Department of State Releases June 2013 Visa Bulletin

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EB-2 category for all chargeable areas other than China and India remains current, with considerable forward movement—but continued backlog—in the EB-3 category for a second month in a row.

The U.S. Department of State (DOS) has released its June 2013 Visa Bulletin. The Visa Bulletin sets out per country priority date cutoffs that regulate the flow of adjustment of status (AOS) and consular immigrant visa applications. Foreign nationals may file applications to adjust their status to that of permanent resident or to obtain approval of an immigrant visa at a U.S. embassy or consulate abroad, provided that their priority dates are prior to the respective cutoff dates specified by the DOS.

What Does the June 2013 Visa Bulletin Say?

EB-1: All EB-1 categories remain current.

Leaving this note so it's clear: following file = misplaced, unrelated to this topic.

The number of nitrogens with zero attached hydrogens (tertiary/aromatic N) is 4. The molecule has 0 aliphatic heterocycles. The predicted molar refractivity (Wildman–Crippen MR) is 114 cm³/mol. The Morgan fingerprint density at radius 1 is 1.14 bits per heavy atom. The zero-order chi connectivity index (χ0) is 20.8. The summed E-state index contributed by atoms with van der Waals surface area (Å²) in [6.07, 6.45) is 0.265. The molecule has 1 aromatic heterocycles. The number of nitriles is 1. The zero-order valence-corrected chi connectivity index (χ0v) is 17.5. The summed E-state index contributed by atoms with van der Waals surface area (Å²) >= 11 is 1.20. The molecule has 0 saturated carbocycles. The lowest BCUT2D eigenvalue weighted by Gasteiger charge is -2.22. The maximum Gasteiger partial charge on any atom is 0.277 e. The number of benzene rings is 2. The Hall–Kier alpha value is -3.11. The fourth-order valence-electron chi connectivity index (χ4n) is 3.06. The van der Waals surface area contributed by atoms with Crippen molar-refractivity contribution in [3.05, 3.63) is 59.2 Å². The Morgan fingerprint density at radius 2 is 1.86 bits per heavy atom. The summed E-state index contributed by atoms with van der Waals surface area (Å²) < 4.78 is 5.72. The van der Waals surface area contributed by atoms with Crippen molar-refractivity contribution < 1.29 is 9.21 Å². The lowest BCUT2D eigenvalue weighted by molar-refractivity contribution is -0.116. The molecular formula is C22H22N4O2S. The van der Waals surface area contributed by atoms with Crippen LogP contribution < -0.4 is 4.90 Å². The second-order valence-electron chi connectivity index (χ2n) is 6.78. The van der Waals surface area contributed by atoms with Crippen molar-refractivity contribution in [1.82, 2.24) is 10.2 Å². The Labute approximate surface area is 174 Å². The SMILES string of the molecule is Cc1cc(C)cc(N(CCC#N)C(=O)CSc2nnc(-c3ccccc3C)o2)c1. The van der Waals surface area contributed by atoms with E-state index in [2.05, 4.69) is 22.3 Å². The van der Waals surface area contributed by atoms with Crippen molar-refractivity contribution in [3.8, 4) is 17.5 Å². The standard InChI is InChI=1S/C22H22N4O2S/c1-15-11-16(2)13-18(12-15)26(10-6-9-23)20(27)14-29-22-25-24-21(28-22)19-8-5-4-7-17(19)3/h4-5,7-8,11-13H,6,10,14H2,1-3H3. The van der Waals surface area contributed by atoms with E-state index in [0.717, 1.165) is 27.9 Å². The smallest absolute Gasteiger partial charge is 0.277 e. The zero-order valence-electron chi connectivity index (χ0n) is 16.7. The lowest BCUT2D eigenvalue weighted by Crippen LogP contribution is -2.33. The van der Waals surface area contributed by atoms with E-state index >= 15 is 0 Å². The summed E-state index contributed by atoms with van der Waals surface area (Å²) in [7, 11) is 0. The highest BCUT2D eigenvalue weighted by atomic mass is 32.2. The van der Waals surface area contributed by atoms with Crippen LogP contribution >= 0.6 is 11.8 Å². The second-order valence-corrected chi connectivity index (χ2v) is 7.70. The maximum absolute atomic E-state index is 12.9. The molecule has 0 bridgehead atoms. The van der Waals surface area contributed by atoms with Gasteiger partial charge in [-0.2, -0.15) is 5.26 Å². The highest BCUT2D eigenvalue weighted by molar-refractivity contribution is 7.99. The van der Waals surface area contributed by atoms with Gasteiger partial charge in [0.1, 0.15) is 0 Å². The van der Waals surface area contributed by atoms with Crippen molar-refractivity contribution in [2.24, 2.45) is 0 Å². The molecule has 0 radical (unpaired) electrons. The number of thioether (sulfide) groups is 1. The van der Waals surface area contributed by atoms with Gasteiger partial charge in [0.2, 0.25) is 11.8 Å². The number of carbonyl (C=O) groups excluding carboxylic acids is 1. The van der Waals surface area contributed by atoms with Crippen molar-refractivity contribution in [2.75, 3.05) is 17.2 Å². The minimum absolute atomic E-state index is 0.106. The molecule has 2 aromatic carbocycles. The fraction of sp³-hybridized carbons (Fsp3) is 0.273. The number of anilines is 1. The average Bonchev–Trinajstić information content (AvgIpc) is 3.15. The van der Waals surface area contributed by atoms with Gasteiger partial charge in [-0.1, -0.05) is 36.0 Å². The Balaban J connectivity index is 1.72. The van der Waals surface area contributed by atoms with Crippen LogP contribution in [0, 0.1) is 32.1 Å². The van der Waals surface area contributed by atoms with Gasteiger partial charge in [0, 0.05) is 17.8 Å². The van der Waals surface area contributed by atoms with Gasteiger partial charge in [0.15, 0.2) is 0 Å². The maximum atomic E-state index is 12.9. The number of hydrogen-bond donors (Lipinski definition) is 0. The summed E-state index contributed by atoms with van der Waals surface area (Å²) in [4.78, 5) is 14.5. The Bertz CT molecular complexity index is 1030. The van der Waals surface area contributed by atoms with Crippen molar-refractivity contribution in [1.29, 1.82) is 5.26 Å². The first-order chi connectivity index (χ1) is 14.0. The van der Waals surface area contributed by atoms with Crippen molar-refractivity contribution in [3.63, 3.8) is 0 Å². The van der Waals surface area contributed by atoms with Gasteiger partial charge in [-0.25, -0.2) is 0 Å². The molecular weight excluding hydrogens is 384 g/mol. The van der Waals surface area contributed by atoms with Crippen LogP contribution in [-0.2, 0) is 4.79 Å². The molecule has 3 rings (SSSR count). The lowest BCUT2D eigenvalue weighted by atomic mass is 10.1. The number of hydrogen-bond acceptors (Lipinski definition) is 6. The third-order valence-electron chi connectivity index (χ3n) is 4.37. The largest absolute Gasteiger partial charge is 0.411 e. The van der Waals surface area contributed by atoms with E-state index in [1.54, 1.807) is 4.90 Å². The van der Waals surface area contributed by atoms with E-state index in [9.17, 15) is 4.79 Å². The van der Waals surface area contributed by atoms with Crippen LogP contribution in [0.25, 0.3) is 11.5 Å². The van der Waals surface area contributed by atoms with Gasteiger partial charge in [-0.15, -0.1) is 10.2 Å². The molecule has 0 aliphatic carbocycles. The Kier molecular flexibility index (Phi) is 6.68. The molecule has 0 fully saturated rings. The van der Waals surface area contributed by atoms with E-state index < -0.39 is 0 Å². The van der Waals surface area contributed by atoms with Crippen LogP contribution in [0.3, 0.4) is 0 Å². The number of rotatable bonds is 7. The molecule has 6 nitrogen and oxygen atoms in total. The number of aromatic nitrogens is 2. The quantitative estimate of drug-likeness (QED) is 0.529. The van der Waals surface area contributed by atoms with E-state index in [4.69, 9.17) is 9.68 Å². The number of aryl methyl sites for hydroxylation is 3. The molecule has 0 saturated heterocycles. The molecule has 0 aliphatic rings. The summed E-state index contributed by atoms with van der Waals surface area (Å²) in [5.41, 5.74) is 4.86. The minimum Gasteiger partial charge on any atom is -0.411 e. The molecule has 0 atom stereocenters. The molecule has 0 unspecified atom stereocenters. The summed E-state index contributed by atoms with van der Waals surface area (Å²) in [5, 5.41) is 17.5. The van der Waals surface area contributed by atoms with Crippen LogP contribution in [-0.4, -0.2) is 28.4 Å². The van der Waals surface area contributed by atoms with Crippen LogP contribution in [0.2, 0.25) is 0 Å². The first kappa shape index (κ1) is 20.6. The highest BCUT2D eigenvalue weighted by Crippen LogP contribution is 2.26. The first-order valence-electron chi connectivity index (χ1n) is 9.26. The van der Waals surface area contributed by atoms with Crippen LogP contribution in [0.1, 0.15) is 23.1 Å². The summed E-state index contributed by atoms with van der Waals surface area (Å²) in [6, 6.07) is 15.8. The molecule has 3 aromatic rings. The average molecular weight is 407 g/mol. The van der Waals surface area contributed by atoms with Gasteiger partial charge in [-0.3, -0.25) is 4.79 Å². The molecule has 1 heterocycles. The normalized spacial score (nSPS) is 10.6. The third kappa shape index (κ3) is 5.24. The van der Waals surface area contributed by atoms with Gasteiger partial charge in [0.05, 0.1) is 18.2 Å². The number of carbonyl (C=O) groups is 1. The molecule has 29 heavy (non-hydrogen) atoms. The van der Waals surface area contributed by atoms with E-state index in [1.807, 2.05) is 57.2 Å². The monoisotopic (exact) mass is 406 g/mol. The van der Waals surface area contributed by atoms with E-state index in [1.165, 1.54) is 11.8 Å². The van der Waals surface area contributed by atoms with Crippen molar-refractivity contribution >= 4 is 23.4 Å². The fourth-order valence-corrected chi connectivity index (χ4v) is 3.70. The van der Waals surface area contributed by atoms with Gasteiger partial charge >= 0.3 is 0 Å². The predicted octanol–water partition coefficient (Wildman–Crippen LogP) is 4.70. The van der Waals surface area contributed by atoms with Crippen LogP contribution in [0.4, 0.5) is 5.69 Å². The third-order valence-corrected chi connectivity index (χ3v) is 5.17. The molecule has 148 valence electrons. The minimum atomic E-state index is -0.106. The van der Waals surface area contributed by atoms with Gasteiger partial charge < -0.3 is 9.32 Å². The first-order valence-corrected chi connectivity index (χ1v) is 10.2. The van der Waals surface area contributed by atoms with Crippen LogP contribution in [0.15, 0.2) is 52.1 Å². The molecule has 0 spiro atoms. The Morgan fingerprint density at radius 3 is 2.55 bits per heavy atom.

EB-2: Foreign nationals in the EB-2 category from all countries other than China and India remain current. A cutoff date of July 15, 2008, reflecting minor forward movement, has been imposed for foreign nationals in the EB-2 category from China. A cutoff date of September 1, 2004 remains in effect for foreign nationals in the EB-2 category from India.

EB-3: There is continued backlog in the EB-3 category for all countries, with considerable forward movement for EB-3 individuals chargeable to countries other than India and the Philippines.

The relevant priority date cutoffs for foreign nationals in the EB-3 category are as follows:

China: September 1, 2008 (forward movement of 275 days)